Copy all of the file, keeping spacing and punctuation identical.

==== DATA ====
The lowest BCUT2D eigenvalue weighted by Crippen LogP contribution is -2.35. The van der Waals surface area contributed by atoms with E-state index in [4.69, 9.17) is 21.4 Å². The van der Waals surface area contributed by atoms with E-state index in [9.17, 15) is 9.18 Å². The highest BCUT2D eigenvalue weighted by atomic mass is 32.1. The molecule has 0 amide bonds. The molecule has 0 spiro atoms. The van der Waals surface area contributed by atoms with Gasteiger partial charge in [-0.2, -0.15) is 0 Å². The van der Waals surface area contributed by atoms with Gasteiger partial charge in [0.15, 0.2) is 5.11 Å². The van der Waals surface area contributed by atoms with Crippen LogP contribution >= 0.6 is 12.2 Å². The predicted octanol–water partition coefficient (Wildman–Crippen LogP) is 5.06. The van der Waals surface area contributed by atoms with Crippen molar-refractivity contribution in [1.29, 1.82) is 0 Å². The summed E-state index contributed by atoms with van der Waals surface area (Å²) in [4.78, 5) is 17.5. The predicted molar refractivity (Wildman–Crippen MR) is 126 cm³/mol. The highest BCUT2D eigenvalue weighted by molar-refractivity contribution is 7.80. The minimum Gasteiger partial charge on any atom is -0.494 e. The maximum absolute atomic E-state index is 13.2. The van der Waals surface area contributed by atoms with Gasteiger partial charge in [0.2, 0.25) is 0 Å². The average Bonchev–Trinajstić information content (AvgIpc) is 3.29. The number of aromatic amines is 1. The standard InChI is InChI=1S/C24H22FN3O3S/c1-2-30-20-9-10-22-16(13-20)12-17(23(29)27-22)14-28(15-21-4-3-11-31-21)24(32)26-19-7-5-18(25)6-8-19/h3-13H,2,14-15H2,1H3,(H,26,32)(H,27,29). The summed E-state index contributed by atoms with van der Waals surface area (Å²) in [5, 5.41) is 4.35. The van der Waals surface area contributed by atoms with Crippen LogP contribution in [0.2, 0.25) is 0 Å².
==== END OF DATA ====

The lowest BCUT2D eigenvalue weighted by Crippen LogP contribution is -2.35. The van der Waals surface area contributed by atoms with E-state index in [4.69, 9.17) is 21.4 Å². The van der Waals surface area contributed by atoms with E-state index in [9.17, 15) is 9.18 Å². The highest BCUT2D eigenvalue weighted by atomic mass is 32.1. The molecule has 0 amide bonds. The molecule has 0 spiro atoms. The van der Waals surface area contributed by atoms with Gasteiger partial charge in [-0.2, -0.15) is 0 Å². The van der Waals surface area contributed by atoms with Gasteiger partial charge in [0.15, 0.2) is 5.11 Å². The van der Waals surface area contributed by atoms with Crippen LogP contribution >= 0.6 is 12.2 Å². The predicted octanol–water partition coefficient (Wildman–Crippen LogP) is 5.06. The van der Waals surface area contributed by atoms with Crippen molar-refractivity contribution in [1.29, 1.82) is 0 Å². The summed E-state index contributed by atoms with van der Waals surface area (Å²) in [4.78, 5) is 17.5. The predicted molar refractivity (Wildman–Crippen MR) is 126 cm³/mol. The highest BCUT2D eigenvalue weighted by molar-refractivity contribution is 7.80. The minimum Gasteiger partial charge on any atom is -0.494 e. The maximum absolute atomic E-state index is 13.2. The van der Waals surface area contributed by atoms with Gasteiger partial charge in [0.2, 0.25) is 0 Å². The average Bonchev–Trinajstić information content (AvgIpc) is 3.29. The number of aromatic amines is 1. The standard InChI is InChI=1S/C24H22FN3O3S/c1-2-30-20-9-10-22-16(13-20)12-17(23(29)27-22)14-28(15-21-4-3-11-31-21)24(32)26-19-7-5-18(25)6-8-19/h3-13H,2,14-15H2,1H3,(H,26,32)(H,27,29). The summed E-state index contributed by atoms with van der Waals surface area (Å²) in [5, 5.41) is 4.35. The van der Waals surface area contributed by atoms with Crippen LogP contribution in [0.2, 0.25) is 0 Å².